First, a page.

Created every year since the brand’s founding in 1843, Krug Grande Cuvée is the symbol of Krug’s passion for excellence. Eric Lebel, Krug’s chef de caves, is an eyewitness to the majesty of 2004: “That year’s wines are expressive, luminous, and have an undeniable elegance all at once. The vivacity, liveliness, and citrus notes of the champagne grapes as well as the bright burst of the chardonnays combine with the solid structure of pinots noirs to form a very balanced palette.” Krug is indeed unequalled when its comes to respecting a vineyard’s personality – the individuality of each plot, each of vine, comes from an identification made by Eric Lebel. In 2004, the virtuoso gave life to an elegant composition where bright chardonnays (39%) and solid pinots noirs (37%) enjoy the citrus notes of the champagne grapes (24%).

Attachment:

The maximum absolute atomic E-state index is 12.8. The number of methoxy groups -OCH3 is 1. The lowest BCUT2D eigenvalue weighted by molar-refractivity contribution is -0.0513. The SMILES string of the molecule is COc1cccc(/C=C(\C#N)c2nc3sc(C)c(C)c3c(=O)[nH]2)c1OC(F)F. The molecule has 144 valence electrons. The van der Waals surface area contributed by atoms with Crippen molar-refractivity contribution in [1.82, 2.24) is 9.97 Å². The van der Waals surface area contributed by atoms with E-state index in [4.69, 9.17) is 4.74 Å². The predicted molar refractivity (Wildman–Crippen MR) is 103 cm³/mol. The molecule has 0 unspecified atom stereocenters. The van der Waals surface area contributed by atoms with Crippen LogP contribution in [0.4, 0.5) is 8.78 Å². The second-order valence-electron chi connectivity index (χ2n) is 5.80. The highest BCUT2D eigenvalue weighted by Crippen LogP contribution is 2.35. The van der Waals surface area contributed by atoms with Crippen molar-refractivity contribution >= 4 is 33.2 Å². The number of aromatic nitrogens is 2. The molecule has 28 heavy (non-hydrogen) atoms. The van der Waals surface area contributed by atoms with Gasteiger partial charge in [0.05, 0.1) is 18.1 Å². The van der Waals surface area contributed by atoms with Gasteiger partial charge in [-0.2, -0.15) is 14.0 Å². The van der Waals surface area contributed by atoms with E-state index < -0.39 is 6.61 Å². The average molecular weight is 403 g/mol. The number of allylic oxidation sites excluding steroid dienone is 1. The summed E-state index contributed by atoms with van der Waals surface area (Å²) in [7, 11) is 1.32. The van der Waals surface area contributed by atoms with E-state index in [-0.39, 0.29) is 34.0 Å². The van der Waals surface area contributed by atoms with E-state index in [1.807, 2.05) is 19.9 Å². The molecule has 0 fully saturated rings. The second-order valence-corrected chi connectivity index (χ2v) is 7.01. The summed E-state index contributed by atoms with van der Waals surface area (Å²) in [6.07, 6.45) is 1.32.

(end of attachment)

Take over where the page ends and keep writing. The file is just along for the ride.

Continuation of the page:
But Krug’s 2004 bouquet reveals even more powerful notes, evoking the tartness of lemon meringue, plums, and mirabelle plums. In the mouth, light notes of brioche and honey give way to an array of fresh citruses perfected by an elegant finale. “With its freshness, its brilliance, and its citrus notes, Krug 2004 pairs marvelously with sea urchins, a salmon tartare, or caviar,” highlights Eric Lebel. “It would also go very well with a cod with olive oil and lemon sauce, a sole meunière, or Thai dishes with ginger and lemongrass. This is typically the type of fine pairing that pays homage to the vivacity of champagne.” Composed to be a pleasure for the senses, Krug 2004 champagne is undeniably the ultimate opus of the brand’s second trilogy, following Krug 1988, Drug 1989, and Krug 1990.